The human lens weighs an average of 0.174 grams (65mg at birth and up to 270mg in old age due to growth and hardening processes). It has a diameter of 6.5-9mm. Their shell (lens capsule) is between 2 and 15 micrometers (thousandths of a millimeter) thick, depending on the region. In the course of life their thickness increases due to aging processes from 3.5mm to about 5mm in the 80th year of life. It also becomes cloudy, the contrast vision is therefore reduced and "cataracts" occur. An eye without visual defects can only see far when relaxed. To see up close, the lens has to deform and thereby increase its refractive power (ability to “focus” nearby). This process is called accommodation. The maximum power of the lens decreases with age. This means that the next point that can be clearly seen moves further and further away. At 10-19 years of age it is 7cm in front of the eye, at 40-49 years it is 22cm and at 60-69 years it is 100 cm. One speaks of the so-called “presbyopia”. This is the reason for the reading glasses.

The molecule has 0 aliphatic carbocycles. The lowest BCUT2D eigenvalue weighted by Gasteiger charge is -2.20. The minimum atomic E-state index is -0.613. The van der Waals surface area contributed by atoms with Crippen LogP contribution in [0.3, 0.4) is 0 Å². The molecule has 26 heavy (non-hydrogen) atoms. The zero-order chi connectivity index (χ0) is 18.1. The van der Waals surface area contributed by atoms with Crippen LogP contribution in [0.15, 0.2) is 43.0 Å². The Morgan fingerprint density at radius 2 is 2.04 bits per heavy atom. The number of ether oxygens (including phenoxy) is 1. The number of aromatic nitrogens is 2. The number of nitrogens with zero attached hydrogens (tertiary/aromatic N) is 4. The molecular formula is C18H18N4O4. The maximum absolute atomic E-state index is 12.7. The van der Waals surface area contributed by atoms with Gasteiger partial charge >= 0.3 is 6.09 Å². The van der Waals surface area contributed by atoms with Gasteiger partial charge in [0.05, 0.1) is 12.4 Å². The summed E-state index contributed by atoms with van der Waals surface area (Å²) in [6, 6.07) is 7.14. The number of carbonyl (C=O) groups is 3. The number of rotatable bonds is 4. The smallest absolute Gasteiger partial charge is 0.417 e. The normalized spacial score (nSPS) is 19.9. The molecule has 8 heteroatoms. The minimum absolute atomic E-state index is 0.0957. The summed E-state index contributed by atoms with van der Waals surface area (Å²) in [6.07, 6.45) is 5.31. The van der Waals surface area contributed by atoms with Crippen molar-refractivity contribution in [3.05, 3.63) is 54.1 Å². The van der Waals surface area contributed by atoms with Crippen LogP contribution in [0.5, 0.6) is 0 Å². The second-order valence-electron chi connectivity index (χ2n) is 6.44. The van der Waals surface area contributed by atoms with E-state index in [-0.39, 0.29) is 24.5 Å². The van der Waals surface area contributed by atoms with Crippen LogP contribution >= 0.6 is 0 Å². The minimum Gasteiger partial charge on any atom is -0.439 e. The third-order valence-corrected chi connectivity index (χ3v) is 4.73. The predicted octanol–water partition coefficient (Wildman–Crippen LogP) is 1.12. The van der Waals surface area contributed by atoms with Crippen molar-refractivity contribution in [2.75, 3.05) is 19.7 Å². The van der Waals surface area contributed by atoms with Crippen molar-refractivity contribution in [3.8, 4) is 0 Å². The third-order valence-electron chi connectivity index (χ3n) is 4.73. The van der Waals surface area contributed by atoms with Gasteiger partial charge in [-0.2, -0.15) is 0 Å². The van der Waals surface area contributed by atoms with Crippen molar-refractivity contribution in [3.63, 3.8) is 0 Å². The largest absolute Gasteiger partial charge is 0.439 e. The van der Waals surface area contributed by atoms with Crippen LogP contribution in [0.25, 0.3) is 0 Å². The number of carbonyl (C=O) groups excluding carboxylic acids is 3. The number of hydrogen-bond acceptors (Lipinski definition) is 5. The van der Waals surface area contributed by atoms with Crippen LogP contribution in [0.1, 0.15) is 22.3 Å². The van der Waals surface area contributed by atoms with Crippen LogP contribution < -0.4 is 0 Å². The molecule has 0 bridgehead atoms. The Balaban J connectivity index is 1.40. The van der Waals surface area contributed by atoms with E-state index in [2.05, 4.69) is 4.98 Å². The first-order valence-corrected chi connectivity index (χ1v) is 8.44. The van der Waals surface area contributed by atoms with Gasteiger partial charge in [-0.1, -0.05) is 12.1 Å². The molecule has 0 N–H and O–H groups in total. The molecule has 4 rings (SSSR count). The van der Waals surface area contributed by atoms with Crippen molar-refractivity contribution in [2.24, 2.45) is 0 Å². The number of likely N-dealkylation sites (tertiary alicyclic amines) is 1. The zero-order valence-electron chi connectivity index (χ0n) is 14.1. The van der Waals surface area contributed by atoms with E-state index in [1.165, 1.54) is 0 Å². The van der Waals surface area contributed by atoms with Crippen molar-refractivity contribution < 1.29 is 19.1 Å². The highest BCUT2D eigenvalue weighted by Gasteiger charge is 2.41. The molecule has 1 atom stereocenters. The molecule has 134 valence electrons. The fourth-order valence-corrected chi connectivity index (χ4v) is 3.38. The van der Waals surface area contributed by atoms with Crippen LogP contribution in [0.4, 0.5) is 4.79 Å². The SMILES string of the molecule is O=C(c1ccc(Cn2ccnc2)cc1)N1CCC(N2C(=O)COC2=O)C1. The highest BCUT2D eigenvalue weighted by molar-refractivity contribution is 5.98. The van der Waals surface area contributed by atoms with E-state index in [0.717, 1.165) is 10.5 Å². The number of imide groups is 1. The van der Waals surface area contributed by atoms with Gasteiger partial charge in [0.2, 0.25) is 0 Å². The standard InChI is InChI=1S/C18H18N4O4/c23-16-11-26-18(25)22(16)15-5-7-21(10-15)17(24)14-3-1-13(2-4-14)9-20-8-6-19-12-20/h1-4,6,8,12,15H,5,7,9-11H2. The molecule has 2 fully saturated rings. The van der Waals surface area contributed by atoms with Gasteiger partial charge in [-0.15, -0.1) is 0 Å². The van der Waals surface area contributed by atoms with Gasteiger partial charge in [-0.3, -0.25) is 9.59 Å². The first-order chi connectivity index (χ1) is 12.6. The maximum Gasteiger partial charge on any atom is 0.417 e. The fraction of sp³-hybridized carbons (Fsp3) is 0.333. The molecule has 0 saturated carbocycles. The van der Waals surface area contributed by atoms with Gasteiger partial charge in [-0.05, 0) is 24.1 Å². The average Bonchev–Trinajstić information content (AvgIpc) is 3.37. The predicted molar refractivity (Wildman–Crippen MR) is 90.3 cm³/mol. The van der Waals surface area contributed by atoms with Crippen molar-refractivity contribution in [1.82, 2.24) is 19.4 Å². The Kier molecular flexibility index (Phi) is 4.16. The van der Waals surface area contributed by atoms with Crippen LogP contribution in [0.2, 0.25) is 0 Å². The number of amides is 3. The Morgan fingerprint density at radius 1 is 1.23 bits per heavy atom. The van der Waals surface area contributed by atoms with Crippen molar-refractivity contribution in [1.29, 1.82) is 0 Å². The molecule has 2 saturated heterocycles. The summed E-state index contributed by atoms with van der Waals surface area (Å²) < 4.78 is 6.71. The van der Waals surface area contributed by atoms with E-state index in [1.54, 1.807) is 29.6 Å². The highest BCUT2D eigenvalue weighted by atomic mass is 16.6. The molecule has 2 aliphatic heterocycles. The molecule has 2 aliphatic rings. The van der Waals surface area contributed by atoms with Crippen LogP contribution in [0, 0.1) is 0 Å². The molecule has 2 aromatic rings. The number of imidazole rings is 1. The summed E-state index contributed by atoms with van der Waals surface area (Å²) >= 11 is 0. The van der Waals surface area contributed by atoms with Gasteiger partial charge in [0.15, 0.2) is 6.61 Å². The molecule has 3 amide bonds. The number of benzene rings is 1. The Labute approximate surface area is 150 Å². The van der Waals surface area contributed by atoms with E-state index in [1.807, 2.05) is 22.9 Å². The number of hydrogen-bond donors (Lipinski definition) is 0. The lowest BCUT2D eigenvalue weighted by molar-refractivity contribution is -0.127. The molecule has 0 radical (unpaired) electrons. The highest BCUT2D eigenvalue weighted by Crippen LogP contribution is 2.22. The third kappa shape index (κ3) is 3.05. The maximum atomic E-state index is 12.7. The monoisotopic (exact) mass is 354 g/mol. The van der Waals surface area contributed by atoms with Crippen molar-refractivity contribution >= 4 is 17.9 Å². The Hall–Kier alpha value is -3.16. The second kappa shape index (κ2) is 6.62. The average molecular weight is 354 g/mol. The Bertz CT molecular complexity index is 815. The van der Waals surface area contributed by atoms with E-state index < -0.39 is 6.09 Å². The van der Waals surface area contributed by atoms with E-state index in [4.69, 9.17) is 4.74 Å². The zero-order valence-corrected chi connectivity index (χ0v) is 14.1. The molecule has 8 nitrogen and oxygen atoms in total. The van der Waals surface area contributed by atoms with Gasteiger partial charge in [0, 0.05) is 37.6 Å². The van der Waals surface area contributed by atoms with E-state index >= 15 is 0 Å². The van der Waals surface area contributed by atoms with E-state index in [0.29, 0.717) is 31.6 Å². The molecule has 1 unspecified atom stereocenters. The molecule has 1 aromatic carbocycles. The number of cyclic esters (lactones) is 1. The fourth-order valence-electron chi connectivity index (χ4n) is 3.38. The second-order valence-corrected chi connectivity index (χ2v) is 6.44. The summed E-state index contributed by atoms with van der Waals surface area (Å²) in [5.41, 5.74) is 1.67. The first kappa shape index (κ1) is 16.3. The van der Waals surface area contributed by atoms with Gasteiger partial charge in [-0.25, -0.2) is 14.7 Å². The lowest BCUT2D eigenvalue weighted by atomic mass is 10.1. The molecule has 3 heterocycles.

The Tear production begins in the 3rd week of life and amounts to about 1 gram per day. The individual tear weighs only 15 mg. In the whole of life there is an average of 80 liters of tear fluid, corresponding to 2 billion individual tears, that are formed. In adults, 38 mg / hour is excreted and in children 84 mg / hour. A basic production of 1.2 microliters (1.2 millionths of a liter) is differentiated from a stimulus secretion that is 100 times higher than what is known as crying or tears in the eyes. In addition, there are “annoying” things like cold, bright light, foreign bodies etc. but also for psychological reasons (see also reasons for watery eyes). The tears run over the surface of the eyes and moisten them, create optically ideal conditions, distribute nutrients, bring disinfecting substances and wash away foreign bodies. The tears form a protective layer against dehydration, the so-called tear film. It is 3 micrometers (3 thousandths of a millimeter) thick. The tears are distributed through the eyelids (the "windshield wipers" of the eye, wipe over the eye approx. Every 4-6 seconds) and then drain through the tubules into the nose. The tubules up to the tear sac are 10mm long. From the tear sac (10-14x5mm) it is then 12-18mm into the nose. Overall, the draining tear ducts are about 36mm long. Problems with drainage arise from lacrimal diseases. Problems with the production of tears, a suboptimal tear film or disorders of the lid function can lead to "dry eyes". The additional capacity of the conjunctival sac of the lower eyelid is 20-30 microliters of fluid. A normal therapeutic eye drop from a dosing bottle contains 25-55 microliters of liquid, i.e. some of the eye drops always run over the lower eyelid. The various psychological / emotional reasons for the so-called "Cry" include joy, sadness and anger. But "tactical" crying to get affection was also used not only in adults, but also in infants as early as six months old. So crying as manipulation. Evolutionary biologists (science of the development of living things) compare this to the "separation calls" that can be observed in many birds and mammals. A little interesting in the following statistics In addition: Up to the age of 13 boys and girls cry about equally often. That changes later. Men cry about once a month or 6-17 times a year and women about 3 times a month or 30-64 times a year. The frequency and reasons for crying, even in infants and even more so in adults, vary widely depending on the culture. In China, for example, women cry on average once a month and men only four times a year. German men let their tears run for two minutes on average and women for six minutes. With women there are around 50 tears and with men it is at most moist eyes. In 65 percent of women, crying turns into sobs, but only in six percent of men. Women are most likely to cry when they feel inadequate or face difficult-to-resolve conflicts, or when they remember past life episodes. Men cry more out of compassion or when their own relationship has failed. Adults are most likely to cry between 7 p.m. and 10 p.m. On average, every German sheds 70 liters of tears in the course of his life, enough to fill a bathtub. All Germans together cry 40 baths full every day. The actual benefit and the exact causal relationships of crying have not been finally clarified until today. Charles Darwin still believed that crying relieved stress and that tears served as a coolant for eyes that were overheated by emotions. Both later turned out to be wrong. Even only the current emotion, the automatic reflex on a situation as the basis for crying, does not quite hit it, because actors can produce tears by remembering emotions ("method acting") and it also comes in as a learned behavior in primitive peoples predefined situations. The special science that deals with tears is by the way Dacryology (from the Greek "dakryon" = tear).